“Lord, let the grace of your blessing come upon these eggs, that they be healthful food for your faithful who eat them in thanksgiving for the resurrection of our Lord Jesus Christ, who lives and reigns with you forever and ever.” The Roman Ritual, Part XI, Blessings and Other Sacraments
Several years ago at Biltmore Estate, I was privileged to view an exquisite and extensive exhibit of Faberge eggs owned by wealthy financier, Malcolm Forbes. Mr. Forbes was gracious enough to loan his collection to Biltmore so that others could admire the beauty and elaborate detailing of these fabulous works of art. Though I have long been a fan of the Faberge eggs, I felt the urge more than once that day to pinch myself to make sure I was awake and actually viewing those eggs up close and personal. It’s one of those times that stand out in my memory as being an “eggs-tra” special day (pun intended)! Not only am I a Faberge egg fan, but I’m also a fan of eggs you can eat — (especially chocolate eggs)! Nutritionists now tell us that eggs are the perfect food, full of all the protein and vitamins that our bodies need. No matter how they are served — fried, scrambled, deviled, or hard-boiled — I never refuse them.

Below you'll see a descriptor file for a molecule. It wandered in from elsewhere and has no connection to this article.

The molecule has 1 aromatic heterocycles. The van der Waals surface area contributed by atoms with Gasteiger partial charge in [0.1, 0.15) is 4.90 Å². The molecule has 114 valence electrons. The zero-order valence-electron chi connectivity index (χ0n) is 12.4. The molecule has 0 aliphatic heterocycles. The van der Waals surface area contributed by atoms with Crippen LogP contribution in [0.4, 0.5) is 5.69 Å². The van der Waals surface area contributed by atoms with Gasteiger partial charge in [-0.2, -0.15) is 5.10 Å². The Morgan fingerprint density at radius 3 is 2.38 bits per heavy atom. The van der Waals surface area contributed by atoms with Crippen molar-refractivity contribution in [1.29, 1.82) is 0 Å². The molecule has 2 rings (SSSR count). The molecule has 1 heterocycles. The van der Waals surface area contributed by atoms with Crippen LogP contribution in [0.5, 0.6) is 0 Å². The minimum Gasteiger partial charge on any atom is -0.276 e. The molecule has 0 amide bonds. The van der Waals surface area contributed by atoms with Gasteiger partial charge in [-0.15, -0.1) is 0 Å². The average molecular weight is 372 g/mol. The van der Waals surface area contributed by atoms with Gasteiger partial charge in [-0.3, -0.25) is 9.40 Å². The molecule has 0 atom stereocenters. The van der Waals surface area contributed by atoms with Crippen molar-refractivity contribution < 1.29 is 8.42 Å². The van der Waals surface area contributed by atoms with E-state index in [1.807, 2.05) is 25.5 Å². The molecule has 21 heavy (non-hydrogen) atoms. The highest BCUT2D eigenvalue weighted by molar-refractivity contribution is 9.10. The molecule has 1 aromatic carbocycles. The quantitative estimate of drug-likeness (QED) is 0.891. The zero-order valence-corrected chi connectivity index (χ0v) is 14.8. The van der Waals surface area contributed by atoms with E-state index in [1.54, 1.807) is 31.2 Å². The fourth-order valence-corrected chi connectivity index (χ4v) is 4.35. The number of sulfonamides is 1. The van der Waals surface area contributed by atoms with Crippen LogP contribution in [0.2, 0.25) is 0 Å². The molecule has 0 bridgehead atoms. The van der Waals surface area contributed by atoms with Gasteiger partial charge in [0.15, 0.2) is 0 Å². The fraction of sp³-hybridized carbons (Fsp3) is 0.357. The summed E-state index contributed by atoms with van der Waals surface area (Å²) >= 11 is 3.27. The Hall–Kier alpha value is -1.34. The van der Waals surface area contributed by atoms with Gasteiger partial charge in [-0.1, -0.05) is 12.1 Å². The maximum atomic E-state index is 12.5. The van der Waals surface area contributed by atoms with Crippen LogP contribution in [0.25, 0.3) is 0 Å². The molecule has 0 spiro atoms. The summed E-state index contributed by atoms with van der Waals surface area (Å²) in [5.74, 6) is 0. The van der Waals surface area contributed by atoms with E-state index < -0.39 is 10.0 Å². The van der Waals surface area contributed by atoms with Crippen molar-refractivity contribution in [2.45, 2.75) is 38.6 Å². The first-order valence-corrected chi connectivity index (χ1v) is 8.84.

It has long been a tradition in our family to dye eggs on Good Friday in preparation for Easter Sunday. I must confess that for many years, I had a slight sense of guilt about dying Easter eggs because I felt they had nothing to do with the real meaning of Easter….until I got smart enough to do a little research. Eggs, in general, have long been a traditional symbol of fertility, and rebirth, and used in the celebration of Easter and springtime. In the Christian realm, Easter eggs symbolize the empty tomb of Jesus: though an egg shell appears to be like the stone of a tomb, a bird hatches from it with life; similarly, for Christians, it is a reminder that Jesus rose from the grave, and that those who believe will also experience eternal life. So the next time you dye eggs, remember the egg really is symbolic of Easter and the resurrection.
Decorator’s Tip: Did you know that dyed eggs can be stored for several years, provided they have no cracks or any type of shell breakage? Over time, the inside of the egg will dehydrate and develop into what sounds like a small pebble, but the egg is still usuable for displays. I have some beautiful eggs I dyed 12 years ago that are stored in an egg carton until needed. Happy April!
(c) 2015 Leslie Kelley